Iraqi National Dialogue starts at the Government Palace, Al-Sadr boycotts

Iraqi National Dialogue starts at the Government Palace, Al-Sadr boycotts

Shafaq News/ The Iraqi Prime Minister Mustafa Al-Kadhimi's media office announced the second political dialogue session among the Iraqi forces.

The PM office did not mention the parties participating in the dialogue. Still, earlier, the Sadrist Movement, headed by the influential Shiite cleric Muqtada Al-Sadr said it would boycott the talks.

Last August, Al-Kadhimi called the political forces to a "serious national dialogue" at the Government Palace in Baghdad to solve the political crisis.

Iraq's parliament speaker Mohammad al-Halboosi said on Sunday that the national dialogue in Iraq should touch upon the Baghdad-Erbil disputes over the management of the Kurdistan region's oil wealth and reconsider the deployment of the security forces in the major cities.

In a tweet, al-Halboosi rolled out a list of points he believes will crack the national dialogue meetings plan, including holding early parliamentary elections, electing a president, passing the federal budget, returning the Internally displaced persons to their hometowns, and forming a "consensus government with full powers."

Al-Halboosi said that the national dialogue talks should also agree on "an interpretation for Article 76 of the constitution and annul the shameful circumvention that tampers with the provisions of this article", referring to the political pressures that followed the 2010 election.

Iraq marked its most extended post-election deadlock as infighting among Shi'ite groups, in particular, prevented the formation of a government.

More than ten months since the October election, lawmakers tasked with choosing a president and prime minister looked no closer to an agreement, bringing the country to a record without a head of state or cabinet.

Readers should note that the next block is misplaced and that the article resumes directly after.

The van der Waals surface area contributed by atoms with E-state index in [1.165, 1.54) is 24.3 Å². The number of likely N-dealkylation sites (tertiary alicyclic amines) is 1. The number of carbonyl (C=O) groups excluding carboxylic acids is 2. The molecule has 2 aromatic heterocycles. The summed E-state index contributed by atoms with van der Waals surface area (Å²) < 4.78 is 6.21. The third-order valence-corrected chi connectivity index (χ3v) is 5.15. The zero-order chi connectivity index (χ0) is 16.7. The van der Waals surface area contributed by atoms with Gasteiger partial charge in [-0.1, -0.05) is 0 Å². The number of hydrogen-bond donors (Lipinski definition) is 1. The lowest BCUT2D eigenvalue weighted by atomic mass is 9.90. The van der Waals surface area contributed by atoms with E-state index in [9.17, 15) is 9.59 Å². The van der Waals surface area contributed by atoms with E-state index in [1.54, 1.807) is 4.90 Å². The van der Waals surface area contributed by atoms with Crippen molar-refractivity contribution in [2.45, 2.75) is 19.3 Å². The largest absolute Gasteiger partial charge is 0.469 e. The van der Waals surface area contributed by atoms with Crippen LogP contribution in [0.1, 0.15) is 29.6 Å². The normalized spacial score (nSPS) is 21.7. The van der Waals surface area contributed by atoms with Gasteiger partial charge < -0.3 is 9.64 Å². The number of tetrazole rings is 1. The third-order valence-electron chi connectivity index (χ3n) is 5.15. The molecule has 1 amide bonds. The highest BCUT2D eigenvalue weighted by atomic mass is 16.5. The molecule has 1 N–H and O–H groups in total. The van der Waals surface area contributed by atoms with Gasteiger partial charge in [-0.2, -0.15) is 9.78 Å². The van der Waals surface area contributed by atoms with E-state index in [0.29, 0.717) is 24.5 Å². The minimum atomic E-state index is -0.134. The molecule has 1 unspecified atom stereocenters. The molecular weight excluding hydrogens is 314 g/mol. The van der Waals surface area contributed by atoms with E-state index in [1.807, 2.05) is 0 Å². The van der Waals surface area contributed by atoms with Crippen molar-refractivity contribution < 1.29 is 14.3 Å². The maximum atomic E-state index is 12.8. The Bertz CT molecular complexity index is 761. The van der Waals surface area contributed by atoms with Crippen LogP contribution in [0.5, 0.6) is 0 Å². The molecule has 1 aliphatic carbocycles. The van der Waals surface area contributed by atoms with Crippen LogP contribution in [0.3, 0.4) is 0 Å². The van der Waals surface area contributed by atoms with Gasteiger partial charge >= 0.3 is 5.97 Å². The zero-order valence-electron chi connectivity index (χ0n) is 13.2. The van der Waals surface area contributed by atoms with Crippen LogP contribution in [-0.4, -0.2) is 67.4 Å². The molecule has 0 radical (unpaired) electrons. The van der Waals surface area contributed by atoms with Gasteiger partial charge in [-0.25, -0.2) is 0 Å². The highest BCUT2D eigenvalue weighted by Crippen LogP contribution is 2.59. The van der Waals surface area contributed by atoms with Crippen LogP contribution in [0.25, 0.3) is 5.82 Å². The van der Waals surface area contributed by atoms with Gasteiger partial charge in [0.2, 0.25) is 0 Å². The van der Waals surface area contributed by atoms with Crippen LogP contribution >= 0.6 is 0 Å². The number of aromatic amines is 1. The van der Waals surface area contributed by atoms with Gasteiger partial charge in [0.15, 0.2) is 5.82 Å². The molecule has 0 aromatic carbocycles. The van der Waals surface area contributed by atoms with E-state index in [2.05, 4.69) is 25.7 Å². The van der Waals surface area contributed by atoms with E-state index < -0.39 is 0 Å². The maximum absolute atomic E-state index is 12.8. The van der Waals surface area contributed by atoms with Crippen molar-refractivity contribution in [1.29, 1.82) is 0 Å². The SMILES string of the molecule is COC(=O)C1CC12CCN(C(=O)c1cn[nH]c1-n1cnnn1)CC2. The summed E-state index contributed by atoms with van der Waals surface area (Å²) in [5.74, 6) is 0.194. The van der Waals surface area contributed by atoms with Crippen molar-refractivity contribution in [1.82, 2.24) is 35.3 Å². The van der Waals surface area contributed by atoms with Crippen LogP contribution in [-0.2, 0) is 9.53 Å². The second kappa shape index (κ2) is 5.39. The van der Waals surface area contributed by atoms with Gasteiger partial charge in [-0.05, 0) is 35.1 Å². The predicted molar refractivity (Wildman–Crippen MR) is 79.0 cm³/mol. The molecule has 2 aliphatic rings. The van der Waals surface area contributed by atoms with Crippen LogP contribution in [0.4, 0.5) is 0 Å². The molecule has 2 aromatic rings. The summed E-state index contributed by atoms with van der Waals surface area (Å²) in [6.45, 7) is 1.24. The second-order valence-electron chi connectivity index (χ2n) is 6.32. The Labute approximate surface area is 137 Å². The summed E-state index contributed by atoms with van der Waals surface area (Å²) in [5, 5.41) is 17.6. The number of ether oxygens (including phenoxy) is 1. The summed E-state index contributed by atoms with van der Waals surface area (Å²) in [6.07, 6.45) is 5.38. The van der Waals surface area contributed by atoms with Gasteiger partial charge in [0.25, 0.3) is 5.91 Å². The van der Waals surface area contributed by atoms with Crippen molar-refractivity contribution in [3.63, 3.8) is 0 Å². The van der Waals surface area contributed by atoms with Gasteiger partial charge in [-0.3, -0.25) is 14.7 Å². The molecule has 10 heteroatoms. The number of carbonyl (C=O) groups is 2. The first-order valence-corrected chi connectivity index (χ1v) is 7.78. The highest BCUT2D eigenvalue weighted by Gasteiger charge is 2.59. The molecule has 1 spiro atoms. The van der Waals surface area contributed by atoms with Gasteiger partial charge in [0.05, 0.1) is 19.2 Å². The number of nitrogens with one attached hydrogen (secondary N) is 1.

The outgoing government of Prime Minister Mustafa al-Kadhimi continues to run the country. However, if parties cannot agree on a new government, Kadhimi might stay as caretaker until recent elections.

In a sign of further potential delays, thousands of supporters of populist Shi'ite cleric Moqtada al-Sadr stormed Baghdad's parliament, then the Judiciary building chanting slogans against Shi'ite political rivals just days after they indicated agreement on a potential prime minister.

Iraqis say the situation is exacerbating a lack of services and jobs even as Baghdad earns record oil income because of high crude prices and has seen no significant wars since the defeat of ISIS five years ago.

In addition, the disagreement among the main Kurdish parties that run the Kurdistan region in northern Iraq prevents the selection of a president who, once chosen by parliament, names a prime minister.

The Patriotic Union of Kurdistan party has held the presidency since 2003.

Their rivals, the Kurdistan Democratic Party (KDP), which claimed the most significant number of Kurdish votes by far, are insisting on their presidential candidate. But unfortunately, neither side appears willing to budge.

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